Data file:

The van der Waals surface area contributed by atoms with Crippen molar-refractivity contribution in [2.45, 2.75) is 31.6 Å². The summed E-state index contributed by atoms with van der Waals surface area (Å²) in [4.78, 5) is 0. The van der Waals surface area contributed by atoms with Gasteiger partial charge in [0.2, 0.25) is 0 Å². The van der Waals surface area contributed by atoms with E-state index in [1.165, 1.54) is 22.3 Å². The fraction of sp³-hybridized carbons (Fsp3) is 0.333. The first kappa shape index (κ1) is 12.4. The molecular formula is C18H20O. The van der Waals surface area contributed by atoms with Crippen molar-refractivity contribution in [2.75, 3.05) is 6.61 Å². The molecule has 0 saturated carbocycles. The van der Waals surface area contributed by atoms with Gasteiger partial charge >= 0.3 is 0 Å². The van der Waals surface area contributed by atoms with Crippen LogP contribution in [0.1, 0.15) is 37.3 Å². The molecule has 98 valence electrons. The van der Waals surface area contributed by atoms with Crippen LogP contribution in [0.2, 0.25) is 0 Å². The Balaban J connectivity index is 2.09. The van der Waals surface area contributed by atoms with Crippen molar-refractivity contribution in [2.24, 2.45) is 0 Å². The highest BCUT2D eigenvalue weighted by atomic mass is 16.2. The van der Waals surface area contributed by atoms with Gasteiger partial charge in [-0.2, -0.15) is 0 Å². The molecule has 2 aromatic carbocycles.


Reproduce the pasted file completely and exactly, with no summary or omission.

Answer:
The van der Waals surface area contributed by atoms with Crippen molar-refractivity contribution in [2.45, 2.75) is 31.6 Å². The summed E-state index contributed by atoms with van der Waals surface area (Å²) in [4.78, 5) is 0. The van der Waals surface area contributed by atoms with Gasteiger partial charge in [0.2, 0.25) is 0 Å². The van der Waals surface area contributed by atoms with E-state index in [1.165, 1.54) is 22.3 Å². The fraction of sp³-hybridized carbons (Fsp3) is 0.333. The first kappa shape index (κ1) is 12.4. The molecular formula is C18H20O. The van der Waals surface area contributed by atoms with Crippen molar-refractivity contribution in [2.75, 3.05) is 6.61 Å². The molecule has 0 saturated carbocycles. The van der Waals surface area contributed by atoms with Gasteiger partial charge >= 0.3 is 0 Å². The van der Waals surface area contributed by atoms with Crippen LogP contribution in [0.1, 0.15) is 37.3 Å². The molecule has 98 valence electrons. The van der Waals surface area contributed by atoms with Crippen LogP contribution in [0.2, 0.25) is 0 Å². The Balaban J connectivity index is 2.09. The van der Waals surface area contributed by atoms with Crippen molar-refractivity contribution in [2.24, 2.45) is 0 Å². The highest BCUT2D eigenvalue weighted by atomic mass is 16.2. The van der Waals surface area contributed by atoms with Gasteiger partial charge in [-0.2, -0.15) is 0 Å². The molecule has 2 aromatic carbocycles.